Findings from STORM were published in 2000 amongst widespread optimism that the number of effective weight-loss agents would be doubled, orlistat being the only competitor at the time. An odd study, STORM started all participants on the active drug sibutramine, and only those who lost adequate weight were randomised to continue sibutramine or change to placebo, giving, therefore, an indication of successful weight maintenance on medication. Successfully launched and popular, sibutramine induced significant weight loss and was beneficial in lowering HbA1c. However, there was a licensing obligation with sibutramine to perform a cardiovascular outcomes study, because of an observed increase in blood pressure and pulse.
The SCOUT trial recruited those individuals naturally contraindicated to the drug – elderly high-risk participants, mostly with diabetes and cardiovascular disease (CVD) – and continued administering the drug for five times longer than the clinical licence allowed, even if no weight loss was observed. A possible 16% increase in non-fatal cardiovascular events was observed, and sibutramine was withdrawn on the grounds that any obese person could have latent CVD, a decision that displays astounding lack of scientific nous and common sense by the licensing authorities.
Not to lie down, a sub-analysis (Caterson et al, 2012) proved that, had the licence been followed, even in these high-risk individuals, those who lost weight and stayed on the drug would have benefitted from reduced mortality with an added legacy effect similar to UKPDS.
In this latest episode of the soap, another strange paper has been published, by Ali Ghotbi et al (summarised alongside): the team seem to be trying to suggest that the glucose-lowering (“antiglycaemic”) agents used by people with diabetes in the study may have impacted on the adverse outcomes in the first publication. Even though the end result answers few questions conclusively, SCOUT is now listed among studies, such as VADT, ADVANCE, ACCORD, etc., that recruited a large number of people with diabetes, did something to them and reported results.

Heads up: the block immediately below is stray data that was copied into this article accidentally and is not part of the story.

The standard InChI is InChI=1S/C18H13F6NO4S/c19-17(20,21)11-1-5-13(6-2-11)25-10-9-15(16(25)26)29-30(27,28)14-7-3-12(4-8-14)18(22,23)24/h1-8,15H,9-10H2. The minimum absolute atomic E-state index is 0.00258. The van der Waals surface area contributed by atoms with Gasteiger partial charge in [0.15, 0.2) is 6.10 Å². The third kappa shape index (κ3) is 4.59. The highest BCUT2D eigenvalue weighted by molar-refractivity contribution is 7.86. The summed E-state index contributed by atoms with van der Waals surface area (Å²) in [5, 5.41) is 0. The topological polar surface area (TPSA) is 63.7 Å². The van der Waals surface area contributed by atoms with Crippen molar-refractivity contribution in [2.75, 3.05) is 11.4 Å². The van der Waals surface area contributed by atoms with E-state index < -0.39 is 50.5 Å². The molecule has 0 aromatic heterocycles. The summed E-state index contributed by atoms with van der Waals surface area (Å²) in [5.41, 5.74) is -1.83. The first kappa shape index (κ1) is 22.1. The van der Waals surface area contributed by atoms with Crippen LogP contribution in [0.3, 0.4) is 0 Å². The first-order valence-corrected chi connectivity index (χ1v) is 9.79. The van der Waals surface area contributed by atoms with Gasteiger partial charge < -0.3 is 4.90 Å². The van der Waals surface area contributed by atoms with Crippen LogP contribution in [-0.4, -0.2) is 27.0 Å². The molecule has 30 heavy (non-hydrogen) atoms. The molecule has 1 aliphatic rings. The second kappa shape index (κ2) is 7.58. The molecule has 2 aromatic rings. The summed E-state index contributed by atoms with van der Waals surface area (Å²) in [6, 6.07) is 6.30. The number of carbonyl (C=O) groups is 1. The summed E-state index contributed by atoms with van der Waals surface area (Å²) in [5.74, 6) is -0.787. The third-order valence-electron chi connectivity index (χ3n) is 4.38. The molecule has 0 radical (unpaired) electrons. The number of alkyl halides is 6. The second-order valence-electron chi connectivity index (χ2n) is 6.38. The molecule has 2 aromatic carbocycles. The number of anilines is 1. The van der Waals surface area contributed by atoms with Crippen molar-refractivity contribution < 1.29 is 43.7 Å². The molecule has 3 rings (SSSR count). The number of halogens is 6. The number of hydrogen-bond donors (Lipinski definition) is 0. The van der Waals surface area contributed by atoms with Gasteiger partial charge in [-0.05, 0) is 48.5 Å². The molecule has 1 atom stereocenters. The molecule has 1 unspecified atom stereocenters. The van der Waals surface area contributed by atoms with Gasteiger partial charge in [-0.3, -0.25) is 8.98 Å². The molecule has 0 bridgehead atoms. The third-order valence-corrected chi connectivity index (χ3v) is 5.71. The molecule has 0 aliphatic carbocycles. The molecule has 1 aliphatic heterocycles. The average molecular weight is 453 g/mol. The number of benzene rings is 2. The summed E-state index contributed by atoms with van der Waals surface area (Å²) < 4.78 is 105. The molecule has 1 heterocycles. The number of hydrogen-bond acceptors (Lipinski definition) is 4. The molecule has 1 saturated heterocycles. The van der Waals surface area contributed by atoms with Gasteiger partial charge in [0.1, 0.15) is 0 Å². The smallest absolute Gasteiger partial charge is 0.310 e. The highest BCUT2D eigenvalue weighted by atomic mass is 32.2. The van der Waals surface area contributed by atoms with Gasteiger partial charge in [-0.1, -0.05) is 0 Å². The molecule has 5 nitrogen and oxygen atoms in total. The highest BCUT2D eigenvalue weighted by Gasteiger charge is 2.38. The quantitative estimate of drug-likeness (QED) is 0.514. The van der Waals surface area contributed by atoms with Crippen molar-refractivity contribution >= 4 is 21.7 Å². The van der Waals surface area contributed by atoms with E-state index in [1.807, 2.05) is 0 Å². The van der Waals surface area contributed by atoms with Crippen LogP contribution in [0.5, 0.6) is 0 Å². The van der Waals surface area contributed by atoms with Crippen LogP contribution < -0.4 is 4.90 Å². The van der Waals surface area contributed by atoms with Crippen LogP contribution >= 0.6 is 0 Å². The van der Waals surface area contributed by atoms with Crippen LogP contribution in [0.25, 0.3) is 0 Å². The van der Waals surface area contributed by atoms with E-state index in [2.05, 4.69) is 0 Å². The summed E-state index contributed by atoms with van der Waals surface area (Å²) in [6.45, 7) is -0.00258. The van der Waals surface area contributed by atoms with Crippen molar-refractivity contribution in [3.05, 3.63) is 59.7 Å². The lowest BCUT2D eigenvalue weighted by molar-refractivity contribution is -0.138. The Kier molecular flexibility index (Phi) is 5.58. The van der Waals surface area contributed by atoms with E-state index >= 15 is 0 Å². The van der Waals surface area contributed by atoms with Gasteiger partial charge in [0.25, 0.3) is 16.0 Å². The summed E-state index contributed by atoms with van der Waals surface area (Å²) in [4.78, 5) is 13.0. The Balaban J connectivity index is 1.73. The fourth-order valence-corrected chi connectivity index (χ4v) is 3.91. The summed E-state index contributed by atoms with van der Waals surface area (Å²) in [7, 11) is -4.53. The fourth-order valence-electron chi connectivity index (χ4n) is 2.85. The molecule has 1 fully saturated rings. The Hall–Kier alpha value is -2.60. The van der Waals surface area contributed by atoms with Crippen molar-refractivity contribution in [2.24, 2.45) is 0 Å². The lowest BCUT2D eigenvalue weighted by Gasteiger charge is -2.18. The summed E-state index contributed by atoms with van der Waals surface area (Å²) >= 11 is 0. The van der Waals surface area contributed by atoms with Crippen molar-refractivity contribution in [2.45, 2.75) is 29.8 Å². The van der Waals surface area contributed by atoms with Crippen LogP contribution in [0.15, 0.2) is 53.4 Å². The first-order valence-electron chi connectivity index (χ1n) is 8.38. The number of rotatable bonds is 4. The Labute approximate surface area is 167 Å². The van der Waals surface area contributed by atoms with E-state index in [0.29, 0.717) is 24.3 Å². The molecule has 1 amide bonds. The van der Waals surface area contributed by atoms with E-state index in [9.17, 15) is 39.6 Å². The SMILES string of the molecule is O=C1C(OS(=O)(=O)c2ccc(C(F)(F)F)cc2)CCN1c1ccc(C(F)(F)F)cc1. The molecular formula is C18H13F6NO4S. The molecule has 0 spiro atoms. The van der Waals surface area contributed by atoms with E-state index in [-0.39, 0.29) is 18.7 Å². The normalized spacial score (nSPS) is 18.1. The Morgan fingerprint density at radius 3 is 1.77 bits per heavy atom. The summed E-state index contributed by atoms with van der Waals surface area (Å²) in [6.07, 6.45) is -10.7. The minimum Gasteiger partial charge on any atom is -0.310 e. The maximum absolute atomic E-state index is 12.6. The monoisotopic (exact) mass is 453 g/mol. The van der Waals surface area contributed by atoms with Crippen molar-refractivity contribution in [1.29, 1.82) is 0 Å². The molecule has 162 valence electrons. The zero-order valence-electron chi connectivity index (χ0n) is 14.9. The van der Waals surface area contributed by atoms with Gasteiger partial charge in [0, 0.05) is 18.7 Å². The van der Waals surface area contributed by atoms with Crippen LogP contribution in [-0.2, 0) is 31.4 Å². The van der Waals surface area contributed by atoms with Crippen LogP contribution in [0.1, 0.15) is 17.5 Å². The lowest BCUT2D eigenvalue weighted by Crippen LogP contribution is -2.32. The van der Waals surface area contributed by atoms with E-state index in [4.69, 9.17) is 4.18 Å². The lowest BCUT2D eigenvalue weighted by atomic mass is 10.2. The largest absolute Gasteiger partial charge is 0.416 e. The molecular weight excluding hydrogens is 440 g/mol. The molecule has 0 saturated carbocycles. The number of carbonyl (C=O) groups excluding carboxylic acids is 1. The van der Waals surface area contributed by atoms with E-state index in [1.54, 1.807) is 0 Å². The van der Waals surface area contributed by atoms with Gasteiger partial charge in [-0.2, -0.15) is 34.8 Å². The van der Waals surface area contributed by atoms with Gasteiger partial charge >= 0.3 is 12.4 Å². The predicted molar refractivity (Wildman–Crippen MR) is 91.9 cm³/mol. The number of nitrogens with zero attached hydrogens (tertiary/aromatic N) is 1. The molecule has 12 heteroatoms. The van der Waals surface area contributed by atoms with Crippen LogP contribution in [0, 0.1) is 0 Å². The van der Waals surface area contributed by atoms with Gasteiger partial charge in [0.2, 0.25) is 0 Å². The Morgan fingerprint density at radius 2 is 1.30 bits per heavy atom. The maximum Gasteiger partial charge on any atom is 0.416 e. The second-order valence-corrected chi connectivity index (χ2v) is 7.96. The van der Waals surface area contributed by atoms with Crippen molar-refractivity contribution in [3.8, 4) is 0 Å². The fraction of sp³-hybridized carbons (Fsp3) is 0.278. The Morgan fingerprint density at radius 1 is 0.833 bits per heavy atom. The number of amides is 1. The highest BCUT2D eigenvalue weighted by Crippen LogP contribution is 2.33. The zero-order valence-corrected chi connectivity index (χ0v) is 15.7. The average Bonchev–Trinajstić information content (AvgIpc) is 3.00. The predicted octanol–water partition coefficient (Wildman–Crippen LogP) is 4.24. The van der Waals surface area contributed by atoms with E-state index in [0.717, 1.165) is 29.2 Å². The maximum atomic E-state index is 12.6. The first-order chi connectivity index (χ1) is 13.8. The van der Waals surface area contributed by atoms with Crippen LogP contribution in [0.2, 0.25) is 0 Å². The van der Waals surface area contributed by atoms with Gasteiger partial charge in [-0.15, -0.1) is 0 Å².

In the paper by Ali Ghotbi et al, the use of insulin monotherapy was considered, slightly disturbingly (in view of ACCORD), neutral in terms of CVD risk, sulphonylureas conferred an increased risk, and metformin a decreased risk. The consistent message is that diet alone or regimens including metformin induced significant reduction in CV events. Unfortunately, hypoglycaemia was not recorded, and an obvious assumption is that diabetes was less “severe” or of shorter duration in those for whom diet alone or metformin sufficed. However, an interesting finding is that CVD risk is lower with triple therapy of metformin, insulin and sulphonylureas than dual therapy with insulin and sulphonylureas, despite the fact that a person on triple therapy would be expected to be further along the disease pathway than someone on dual therapy. Another black eye for sulphonylureas; a feather in the cap for metformin. Sadly, sibutramine remains withdrawn.
To view the summaries of each paper, please download the PDF of this article.